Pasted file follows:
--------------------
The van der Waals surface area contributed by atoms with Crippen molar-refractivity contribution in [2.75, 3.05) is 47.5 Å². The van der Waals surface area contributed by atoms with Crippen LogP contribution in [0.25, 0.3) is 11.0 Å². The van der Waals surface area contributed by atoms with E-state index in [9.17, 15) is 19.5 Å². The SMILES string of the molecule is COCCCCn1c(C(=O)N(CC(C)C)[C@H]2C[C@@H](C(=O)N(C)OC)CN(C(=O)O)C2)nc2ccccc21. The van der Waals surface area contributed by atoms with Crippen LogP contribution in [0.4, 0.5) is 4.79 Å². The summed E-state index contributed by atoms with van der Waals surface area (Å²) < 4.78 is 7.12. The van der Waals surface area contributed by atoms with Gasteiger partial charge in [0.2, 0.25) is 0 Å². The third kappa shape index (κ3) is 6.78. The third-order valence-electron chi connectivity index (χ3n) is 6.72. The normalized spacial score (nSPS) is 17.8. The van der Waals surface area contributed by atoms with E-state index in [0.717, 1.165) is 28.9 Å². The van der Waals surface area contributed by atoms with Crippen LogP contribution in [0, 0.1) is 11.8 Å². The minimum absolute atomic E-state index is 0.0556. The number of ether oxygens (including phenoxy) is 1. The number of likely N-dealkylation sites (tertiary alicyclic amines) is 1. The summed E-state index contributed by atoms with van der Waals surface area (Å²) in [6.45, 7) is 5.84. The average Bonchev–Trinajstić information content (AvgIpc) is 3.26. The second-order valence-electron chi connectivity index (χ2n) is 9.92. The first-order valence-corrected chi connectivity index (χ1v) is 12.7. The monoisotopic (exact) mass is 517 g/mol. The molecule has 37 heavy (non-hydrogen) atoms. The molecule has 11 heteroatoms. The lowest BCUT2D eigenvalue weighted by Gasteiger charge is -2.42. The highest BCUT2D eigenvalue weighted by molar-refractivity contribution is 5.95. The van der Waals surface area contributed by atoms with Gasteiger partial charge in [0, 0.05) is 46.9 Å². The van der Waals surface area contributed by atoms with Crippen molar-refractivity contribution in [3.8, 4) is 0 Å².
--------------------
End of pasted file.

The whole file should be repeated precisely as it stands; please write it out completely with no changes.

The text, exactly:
The van der Waals surface area contributed by atoms with Crippen molar-refractivity contribution in [2.75, 3.05) is 47.5 Å². The van der Waals surface area contributed by atoms with Crippen LogP contribution in [0.25, 0.3) is 11.0 Å². The van der Waals surface area contributed by atoms with E-state index in [9.17, 15) is 19.5 Å². The SMILES string of the molecule is COCCCCn1c(C(=O)N(CC(C)C)[C@H]2C[C@@H](C(=O)N(C)OC)CN(C(=O)O)C2)nc2ccccc21. The van der Waals surface area contributed by atoms with Crippen LogP contribution in [0.4, 0.5) is 4.79 Å². The summed E-state index contributed by atoms with van der Waals surface area (Å²) < 4.78 is 7.12. The van der Waals surface area contributed by atoms with Gasteiger partial charge in [0.2, 0.25) is 0 Å². The third kappa shape index (κ3) is 6.78. The third-order valence-electron chi connectivity index (χ3n) is 6.72. The normalized spacial score (nSPS) is 17.8. The van der Waals surface area contributed by atoms with E-state index in [0.717, 1.165) is 28.9 Å². The van der Waals surface area contributed by atoms with Crippen LogP contribution in [0, 0.1) is 11.8 Å². The minimum absolute atomic E-state index is 0.0556. The number of ether oxygens (including phenoxy) is 1. The number of likely N-dealkylation sites (tertiary alicyclic amines) is 1. The summed E-state index contributed by atoms with van der Waals surface area (Å²) in [6.45, 7) is 5.84. The average Bonchev–Trinajstić information content (AvgIpc) is 3.26. The second-order valence-electron chi connectivity index (χ2n) is 9.92. The first-order valence-corrected chi connectivity index (χ1v) is 12.7. The monoisotopic (exact) mass is 517 g/mol. The molecule has 37 heavy (non-hydrogen) atoms. The molecule has 11 heteroatoms. The lowest BCUT2D eigenvalue weighted by Gasteiger charge is -2.42. The highest BCUT2D eigenvalue weighted by molar-refractivity contribution is 5.95. The van der Waals surface area contributed by atoms with Gasteiger partial charge in [0, 0.05) is 46.9 Å². The van der Waals surface area contributed by atoms with Crippen molar-refractivity contribution in [3.8, 4) is 0 Å².